Monday, July 04, 2022

Bringing the reader up to speed

One of my niggles that turns up again and again in cop shows on TV - the CSI type of thing - is when the detectives stand around in their office and spout exposition. I don't mean one of them telling the others what's happened, but four or more of them each telling each other what they already know. They're only doing this so the viewer knows as well.  

Character A knows exactly how much to say before character B takes over. Character B then gracefully gives in to character C who somehow knows which bit of information to supply before character D finishes the thing off. Occasionally they swap this approach around: BDCA, or the like. But it's not as if they're discussing it. Pity the poor actors trying to make this look remotely realistic.

Of course, we're not talking about real life here, but we are talking about drama. And how odd it is to find TV scriptwriters reverting to this type of exposition-giving. It was dealt the death blow in the theatre after audiences got tired of too many butlers and maids coming on stage in the first scene and cheerfully telling each other - and the audience - everything they needed to know.

Why this approach has come back into fashion in these cop dramas on TV I don't know, but it seems like lazy writing to me. Blake Snyder, in Save the Cat, talks about how exposition can be dull in a movie if you don't mix it with some action. He talks about the 'Pope in the swimming pool' - a scene in which exposition is given while the Pope is having his daily swim. The audience listens to the expository material while wondering about the fact of the Pope being in a bathing suit, or their surprise at there being a swimming pool in the Vatican in the first place. The scene gives exposition while there's visual action - even if it's mainly swimming. In Hellboy, a good deal of exposition takes place during a World War II battle. In other words, a visual event is going on while we're picking up what the story is about.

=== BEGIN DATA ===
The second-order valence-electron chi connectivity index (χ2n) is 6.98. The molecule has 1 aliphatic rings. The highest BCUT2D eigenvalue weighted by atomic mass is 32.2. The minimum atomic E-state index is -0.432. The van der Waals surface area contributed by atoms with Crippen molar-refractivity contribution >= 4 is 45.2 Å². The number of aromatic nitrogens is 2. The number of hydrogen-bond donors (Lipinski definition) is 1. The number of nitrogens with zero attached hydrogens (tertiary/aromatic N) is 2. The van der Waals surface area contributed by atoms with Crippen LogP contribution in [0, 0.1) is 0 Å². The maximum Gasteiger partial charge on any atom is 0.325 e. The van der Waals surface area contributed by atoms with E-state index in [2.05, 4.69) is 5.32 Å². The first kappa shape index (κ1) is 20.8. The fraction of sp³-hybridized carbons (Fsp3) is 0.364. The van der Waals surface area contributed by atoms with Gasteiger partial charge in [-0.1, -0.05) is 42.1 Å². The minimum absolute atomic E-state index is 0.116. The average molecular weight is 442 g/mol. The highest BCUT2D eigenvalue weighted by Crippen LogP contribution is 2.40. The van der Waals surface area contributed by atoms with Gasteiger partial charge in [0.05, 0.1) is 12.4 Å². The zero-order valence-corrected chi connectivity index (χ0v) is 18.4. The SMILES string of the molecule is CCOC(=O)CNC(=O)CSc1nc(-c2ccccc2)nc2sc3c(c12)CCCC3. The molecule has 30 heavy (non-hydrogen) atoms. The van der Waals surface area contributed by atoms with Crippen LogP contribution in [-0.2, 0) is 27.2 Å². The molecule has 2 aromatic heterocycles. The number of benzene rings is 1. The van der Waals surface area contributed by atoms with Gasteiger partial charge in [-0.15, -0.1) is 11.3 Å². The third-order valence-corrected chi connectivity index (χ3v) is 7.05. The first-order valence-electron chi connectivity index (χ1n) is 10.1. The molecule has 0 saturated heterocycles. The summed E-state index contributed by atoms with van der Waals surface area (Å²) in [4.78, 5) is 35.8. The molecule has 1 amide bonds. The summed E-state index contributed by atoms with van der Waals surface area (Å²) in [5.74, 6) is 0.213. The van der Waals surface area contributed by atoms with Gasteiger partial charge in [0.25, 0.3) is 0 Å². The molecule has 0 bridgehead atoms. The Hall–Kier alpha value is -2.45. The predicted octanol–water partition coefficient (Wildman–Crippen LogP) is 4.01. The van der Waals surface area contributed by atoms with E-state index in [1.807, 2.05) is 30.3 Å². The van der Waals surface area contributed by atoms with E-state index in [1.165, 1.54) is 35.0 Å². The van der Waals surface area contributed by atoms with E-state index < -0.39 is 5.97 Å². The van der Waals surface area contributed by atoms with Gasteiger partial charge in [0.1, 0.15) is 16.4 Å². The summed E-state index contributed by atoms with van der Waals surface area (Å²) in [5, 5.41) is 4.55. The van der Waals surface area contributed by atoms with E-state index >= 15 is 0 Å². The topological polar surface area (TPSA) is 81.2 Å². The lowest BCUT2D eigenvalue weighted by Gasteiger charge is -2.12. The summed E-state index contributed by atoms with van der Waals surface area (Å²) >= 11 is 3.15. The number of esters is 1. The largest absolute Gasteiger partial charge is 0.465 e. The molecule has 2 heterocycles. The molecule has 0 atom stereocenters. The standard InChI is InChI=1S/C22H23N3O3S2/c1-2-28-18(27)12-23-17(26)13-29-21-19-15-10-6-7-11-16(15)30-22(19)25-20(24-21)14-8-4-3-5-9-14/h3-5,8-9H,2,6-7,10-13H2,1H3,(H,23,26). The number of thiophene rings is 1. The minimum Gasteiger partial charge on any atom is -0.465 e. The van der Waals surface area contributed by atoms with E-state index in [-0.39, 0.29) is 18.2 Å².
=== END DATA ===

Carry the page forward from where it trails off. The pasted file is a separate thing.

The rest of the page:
It's necessary in novels too. No one wants to wade through a couple of characters bringing the reader up to date in an opening chapter. Inventiveness is needed. 

In my children's fantasy, The Disenchanted Wizard, a good amount of background information was given while the characters raced up the stairs and along the corridors of a mental hospital, all the while keeping an eye out for staff who might catch them being where they shouldn't be. In my current WIP, I have a helicopter playing a noisy and increasingly dangerous part as one character tells the heroine what she needs to know. They're in increasing danger of being wiped out of the sky by this very solid and noisy machine. 

Exposition can be fed to the reader in small doses over two or three chapters. If you need to bring in larger chunks of it, give the scene another element, something that keeps the reader's mind on its toes. The reader wants to know the background to the story, but will be more involved if it has to engage with other (preferably relevant) things at the same time. 

Photo courtesy of - one of the few sites that still offers free images that are free.